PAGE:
Infamous Japanese serial killer, Tsutomo Miyazaki.

The found footage genre gained revitalized interest in 1999 with the release of The Blair Witch Project. It wasn’t just how intensely eerie the film was, with its uncomfortable close ups and dragged out suspense, it was the marketing strategy behind it that terrified millions of viewers. Shortly before it’s release, a website related to the promotion of the film, claimed that what would be shown to the public was raw footage, that the cast was real, and contained images of police reports, newsreels, and supposed case sensitive documents. The producers would pass out missing person flyers during the initial screening and verify that the contents of the film were indeed real. Even more disturbing, the actors were told to keep hidden from the public eye, and did so successfully until the wide theatrical release of the film. The internet buzzed over whether or not the contents of the film were in fact real, or just an elaborate hoax. This panic created a fear that affected outdoor supply businesses who claimed the movie had “scared off their customers”. Just as Jaws made viewers afraid to go in the water, The Blair Witch made its audience afraid to go into the woods. 

The Blair Witch Project revitalized interest in the found footage genre in 1999.

After The Blair Witch Project, it seemed the genre once again took a hiatus. This particular film seemed to be sitting on a pedestal, and some would argue that it still does. Then in 2007 a film was screened to select audience members in the Screamfest festival. A film that shook them for its simplistic practical effects, its realistic improvised dialogue, and the premise that we are not alone even if we think we are. This film would be passed along to a select few, eventually landing into the very home of Steven Speilberg, who claims after watching the film alone one night, he was locked in his bedroom from the inside and required a locksmith to free him. Terrified of the strange coincidence, he placed the film in a garbage bag and promised the creator, Oren Pelli, that his studio would green light the distribution and marketing of the film to the public. Thus, Paranormal Activity was released in theaters on September 25, 2009.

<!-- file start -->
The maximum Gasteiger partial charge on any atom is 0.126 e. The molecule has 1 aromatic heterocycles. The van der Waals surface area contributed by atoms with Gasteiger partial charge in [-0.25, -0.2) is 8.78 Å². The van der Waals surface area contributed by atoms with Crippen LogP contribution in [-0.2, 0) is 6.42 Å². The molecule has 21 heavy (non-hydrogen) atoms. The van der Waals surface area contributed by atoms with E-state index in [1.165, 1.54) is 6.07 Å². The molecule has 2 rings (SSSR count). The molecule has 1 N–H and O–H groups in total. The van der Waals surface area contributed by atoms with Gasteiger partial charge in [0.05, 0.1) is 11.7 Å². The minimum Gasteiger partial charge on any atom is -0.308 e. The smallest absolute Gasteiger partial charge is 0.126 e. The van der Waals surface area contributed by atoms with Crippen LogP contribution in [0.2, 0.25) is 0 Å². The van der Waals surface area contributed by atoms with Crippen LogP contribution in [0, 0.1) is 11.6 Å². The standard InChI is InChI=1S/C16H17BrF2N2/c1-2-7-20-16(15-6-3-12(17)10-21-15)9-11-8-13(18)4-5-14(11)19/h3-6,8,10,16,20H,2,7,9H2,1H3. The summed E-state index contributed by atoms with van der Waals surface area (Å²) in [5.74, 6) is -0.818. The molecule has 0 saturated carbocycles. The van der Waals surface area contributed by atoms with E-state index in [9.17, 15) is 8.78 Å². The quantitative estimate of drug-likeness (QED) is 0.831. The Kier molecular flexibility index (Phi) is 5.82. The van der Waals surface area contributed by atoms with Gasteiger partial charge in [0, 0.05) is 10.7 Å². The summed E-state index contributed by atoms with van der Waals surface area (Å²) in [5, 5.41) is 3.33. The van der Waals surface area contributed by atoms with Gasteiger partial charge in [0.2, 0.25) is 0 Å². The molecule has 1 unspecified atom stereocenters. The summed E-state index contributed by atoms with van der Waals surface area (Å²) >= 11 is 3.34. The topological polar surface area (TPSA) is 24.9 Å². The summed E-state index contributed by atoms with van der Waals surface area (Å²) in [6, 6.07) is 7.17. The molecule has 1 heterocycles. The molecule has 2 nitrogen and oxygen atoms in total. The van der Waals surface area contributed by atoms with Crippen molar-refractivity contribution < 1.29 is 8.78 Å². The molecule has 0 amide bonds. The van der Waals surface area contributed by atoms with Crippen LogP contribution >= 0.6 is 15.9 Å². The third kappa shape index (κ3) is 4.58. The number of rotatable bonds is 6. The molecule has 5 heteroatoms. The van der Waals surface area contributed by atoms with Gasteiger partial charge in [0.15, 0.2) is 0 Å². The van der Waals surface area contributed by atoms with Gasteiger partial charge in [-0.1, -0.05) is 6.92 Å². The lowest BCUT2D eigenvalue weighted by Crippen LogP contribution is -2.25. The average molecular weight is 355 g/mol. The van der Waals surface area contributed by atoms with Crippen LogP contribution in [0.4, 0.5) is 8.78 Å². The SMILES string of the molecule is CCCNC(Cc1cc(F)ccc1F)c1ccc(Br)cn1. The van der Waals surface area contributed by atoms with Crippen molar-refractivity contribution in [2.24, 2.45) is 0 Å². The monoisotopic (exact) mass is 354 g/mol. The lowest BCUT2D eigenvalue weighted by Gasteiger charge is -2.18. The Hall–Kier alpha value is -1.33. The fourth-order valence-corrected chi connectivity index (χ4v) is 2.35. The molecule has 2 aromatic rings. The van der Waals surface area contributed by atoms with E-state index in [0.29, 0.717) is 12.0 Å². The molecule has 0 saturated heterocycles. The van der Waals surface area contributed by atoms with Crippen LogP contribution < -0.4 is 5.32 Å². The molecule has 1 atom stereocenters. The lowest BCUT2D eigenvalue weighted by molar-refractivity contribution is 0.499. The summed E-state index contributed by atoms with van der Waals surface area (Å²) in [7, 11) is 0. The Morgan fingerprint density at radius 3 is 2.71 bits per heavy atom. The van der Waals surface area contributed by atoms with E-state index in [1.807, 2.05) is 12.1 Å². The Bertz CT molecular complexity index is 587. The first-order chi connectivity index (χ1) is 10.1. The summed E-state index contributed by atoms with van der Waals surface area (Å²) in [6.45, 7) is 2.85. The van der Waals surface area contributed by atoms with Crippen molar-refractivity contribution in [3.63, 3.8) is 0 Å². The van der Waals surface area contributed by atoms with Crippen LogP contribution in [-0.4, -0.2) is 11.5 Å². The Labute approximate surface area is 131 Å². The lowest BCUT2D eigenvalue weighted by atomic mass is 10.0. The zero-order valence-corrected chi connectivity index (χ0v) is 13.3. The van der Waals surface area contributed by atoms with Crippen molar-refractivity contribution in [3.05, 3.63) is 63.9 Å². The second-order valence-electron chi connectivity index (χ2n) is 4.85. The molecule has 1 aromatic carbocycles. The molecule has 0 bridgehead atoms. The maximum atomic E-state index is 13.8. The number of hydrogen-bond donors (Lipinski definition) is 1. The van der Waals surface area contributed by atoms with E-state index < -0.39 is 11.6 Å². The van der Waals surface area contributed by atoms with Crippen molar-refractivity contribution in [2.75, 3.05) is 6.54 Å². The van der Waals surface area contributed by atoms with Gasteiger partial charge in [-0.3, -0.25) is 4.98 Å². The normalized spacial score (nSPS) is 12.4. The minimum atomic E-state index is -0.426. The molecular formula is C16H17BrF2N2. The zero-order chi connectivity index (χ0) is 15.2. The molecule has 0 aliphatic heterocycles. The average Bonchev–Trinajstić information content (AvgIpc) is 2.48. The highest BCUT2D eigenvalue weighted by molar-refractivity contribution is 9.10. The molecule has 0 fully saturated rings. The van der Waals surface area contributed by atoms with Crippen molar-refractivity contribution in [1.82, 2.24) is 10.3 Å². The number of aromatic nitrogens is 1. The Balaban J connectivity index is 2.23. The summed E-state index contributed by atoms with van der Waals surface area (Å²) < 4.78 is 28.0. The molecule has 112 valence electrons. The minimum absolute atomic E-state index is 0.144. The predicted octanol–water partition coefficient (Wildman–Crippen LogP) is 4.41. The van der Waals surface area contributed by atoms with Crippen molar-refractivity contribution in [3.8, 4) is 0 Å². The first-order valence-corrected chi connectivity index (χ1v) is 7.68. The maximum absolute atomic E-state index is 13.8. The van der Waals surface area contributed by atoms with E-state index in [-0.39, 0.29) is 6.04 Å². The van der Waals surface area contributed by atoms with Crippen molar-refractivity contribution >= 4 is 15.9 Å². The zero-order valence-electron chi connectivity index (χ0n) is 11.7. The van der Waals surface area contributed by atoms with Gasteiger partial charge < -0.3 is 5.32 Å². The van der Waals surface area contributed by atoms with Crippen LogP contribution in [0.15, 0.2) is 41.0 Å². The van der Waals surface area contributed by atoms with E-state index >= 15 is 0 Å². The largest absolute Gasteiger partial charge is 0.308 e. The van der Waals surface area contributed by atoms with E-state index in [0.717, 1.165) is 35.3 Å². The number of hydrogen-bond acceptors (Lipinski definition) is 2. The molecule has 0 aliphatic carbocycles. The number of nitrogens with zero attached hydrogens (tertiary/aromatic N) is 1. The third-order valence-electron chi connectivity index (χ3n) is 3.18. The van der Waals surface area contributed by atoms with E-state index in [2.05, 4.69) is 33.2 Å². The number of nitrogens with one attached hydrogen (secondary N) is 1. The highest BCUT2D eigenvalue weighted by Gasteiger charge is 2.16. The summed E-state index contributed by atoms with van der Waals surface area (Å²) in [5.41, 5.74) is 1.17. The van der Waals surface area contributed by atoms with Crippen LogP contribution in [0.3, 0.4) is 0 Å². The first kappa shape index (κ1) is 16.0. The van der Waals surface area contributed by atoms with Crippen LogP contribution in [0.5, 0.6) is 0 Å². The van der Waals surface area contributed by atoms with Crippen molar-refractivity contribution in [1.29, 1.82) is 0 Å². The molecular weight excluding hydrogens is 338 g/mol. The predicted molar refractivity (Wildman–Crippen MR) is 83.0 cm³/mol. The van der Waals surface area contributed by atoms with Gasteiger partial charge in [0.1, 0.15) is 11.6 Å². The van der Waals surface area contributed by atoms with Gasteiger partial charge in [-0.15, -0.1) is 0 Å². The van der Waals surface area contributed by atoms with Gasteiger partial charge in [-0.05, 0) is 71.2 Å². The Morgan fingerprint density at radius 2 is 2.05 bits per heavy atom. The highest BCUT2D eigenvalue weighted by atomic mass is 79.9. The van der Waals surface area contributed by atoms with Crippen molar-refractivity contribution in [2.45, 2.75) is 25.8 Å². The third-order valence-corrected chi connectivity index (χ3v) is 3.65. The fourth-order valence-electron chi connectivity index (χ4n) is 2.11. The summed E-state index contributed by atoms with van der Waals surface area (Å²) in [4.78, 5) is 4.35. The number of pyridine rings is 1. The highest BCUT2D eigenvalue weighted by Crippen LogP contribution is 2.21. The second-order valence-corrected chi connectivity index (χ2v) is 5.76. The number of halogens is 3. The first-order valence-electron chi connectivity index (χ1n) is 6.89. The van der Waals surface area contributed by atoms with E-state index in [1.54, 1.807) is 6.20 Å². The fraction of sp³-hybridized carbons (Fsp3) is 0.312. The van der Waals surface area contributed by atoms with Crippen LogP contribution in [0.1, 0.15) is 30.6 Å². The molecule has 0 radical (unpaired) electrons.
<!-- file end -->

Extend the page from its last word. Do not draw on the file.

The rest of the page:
Not only did this film breathe life in the dying found footage genre, but it became a platform for future horror films to come. It’s success was astounding. With an original budget of only $15,000, the film brought in $193.4 million in sales, proving that horror could be a cheap way to make a fast buck. Taking a page from Daniel Myrick and Eduardo Sanchez, the creators of The Blair Witch Project, Pelli created a sense of realism with his opening and closing sequences, promising viewers that what they were seeing was footage found by the San Diego Police Department. More importantly, he created a scriptless dialogue in which improve actress, Katie Featherstone and cameraman Micah Sloat were given an idea of what each scene should contain but no actual script to follow, creating a “natural” dialogue.